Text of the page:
Derry et al ( 2012 ), in their study of how merchandising affects the customer’s affective response found that it is necessary to set some guidelines to help evaluate the visual stimulus in stores. According to the study carried in the Indian apparel market, display element that seem to portray feminine sexuality such as colour, lighting and props tend to trigger negative affective response and this has consequence on the customers purchase intentions. On the basis of this, it can be said that visual merchandising can be culturally sensitive.

Babin et al ( 2003 ) believe that lighting and colour combinations can increase the purchase intentions of the customer at the shop once they enter the shop. Therefor both interior and external elements of merchandizing contribute to the creation of favourable atmosphere for the consumer shopping experience.

Beside the visible elements there are intangible or invisible factors like fragrance ( Fiore et al, 2000 ) and nature of music played in the shop can affect the cognitive activity of the shopper Chebat et al ( 2001 ).

2.3 Consumer Purchase Behaviour and Patterns:

Consumer behaviour according to Kotler and Keller ( 2012 ), “is the study of how individuals, groups, and organisations select, buy, use and dispose of goods, service, ideas, or experiences to satisfy their needs and wants.” Businesses that stride are those whose owners actually pay attention to both the theories and realities of consumer behaviour. The buying behaviour is associated with the process of deciding, the steps followed to acquire or buy a product and the art of using the product. Actual purchasing is only one of the stages of the consumer buying process. There are six interrelated stages consumers go through in other to make purchase. Brown ( 2006 ) stated that not all consumer purchase decision always involve all the six steps. The degree of complexity determines the number of steps to be followed. Also, not all the decision process eventually leads to actual purchase. These processes are problem recognition, information search, and evaluation of alternatives, purchase decision, actual purchase and post purchase evaluation. It is essential that business owners understand why customers make the purchases, the factors that influences consumer purchase and finally the changing expectation of customers that requires that businesses owners are able to respond positively to the dynamics of the consumer. It is worth mentioning that the not all the purchases that the consumer moves through all the stages outlined above, it may depend on the pattern of the purchase. This ranges from routine response behaviour which does not require any serious decision, limited decision behaviour, extensive decision making which takes the consumer through all the six processes and impulse buying which just happens on the spur of the moment ( Brown,2006).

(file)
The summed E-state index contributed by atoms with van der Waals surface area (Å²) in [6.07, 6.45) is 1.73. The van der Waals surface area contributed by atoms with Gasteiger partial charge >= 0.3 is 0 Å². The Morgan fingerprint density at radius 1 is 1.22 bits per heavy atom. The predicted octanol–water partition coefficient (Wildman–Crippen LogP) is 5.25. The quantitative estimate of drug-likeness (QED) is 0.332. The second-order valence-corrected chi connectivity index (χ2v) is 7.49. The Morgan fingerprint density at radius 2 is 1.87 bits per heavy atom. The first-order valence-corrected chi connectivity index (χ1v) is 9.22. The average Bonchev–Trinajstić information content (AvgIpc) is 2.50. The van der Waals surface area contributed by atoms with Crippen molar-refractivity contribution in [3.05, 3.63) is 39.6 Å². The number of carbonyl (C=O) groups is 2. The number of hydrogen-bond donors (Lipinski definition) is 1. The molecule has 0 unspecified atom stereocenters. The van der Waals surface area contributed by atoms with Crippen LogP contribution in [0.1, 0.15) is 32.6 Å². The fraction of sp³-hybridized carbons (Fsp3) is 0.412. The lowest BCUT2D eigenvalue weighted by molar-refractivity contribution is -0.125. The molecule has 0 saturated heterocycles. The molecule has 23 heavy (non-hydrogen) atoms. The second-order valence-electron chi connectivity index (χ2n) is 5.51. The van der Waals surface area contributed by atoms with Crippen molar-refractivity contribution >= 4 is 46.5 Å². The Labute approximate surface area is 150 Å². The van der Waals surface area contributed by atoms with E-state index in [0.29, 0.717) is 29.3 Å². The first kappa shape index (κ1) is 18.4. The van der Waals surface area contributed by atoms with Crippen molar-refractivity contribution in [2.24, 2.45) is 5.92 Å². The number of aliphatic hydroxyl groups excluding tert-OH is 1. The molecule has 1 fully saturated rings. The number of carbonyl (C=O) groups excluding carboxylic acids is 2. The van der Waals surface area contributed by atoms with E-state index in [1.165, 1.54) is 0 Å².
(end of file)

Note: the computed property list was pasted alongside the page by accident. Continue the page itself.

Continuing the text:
2.4 The Impact of Merchandising on Customer Purchase Behaviour:

Companies and shop owners use merchandising as a tool to attract customers. This may lead to the customer making unplanned purchase. Some activities that may attract customers include promotions, sign boards, the atmosphere, and arrangement of shelves, section divisions and cleanliness of the shop. These factors contribute to customers buying decisions.

A couple of authors have established, a direct relationship between window display, floor merchandising and impulse buying ( Mehta and Chugan, 2012 ; Bashar and Ahmed, 2012 ; Sujata et al 2012 ). However in all the studies mentioned above, store display and impulse buying did not correlate.

Ridimi et al ( 2011 ) studied merchandising techniques and its impact on purchase intentions in supermarkets. The merchandising techniques considered include store layout, colour, product display, music, lighting and cleanliness. These findings showed that there is no relationship between store layout and patronage.

All these results were established in advanced economies this research seeks to establish such relationship in a third world country Ghana to understand how customers respond to merchandising in grocery stores.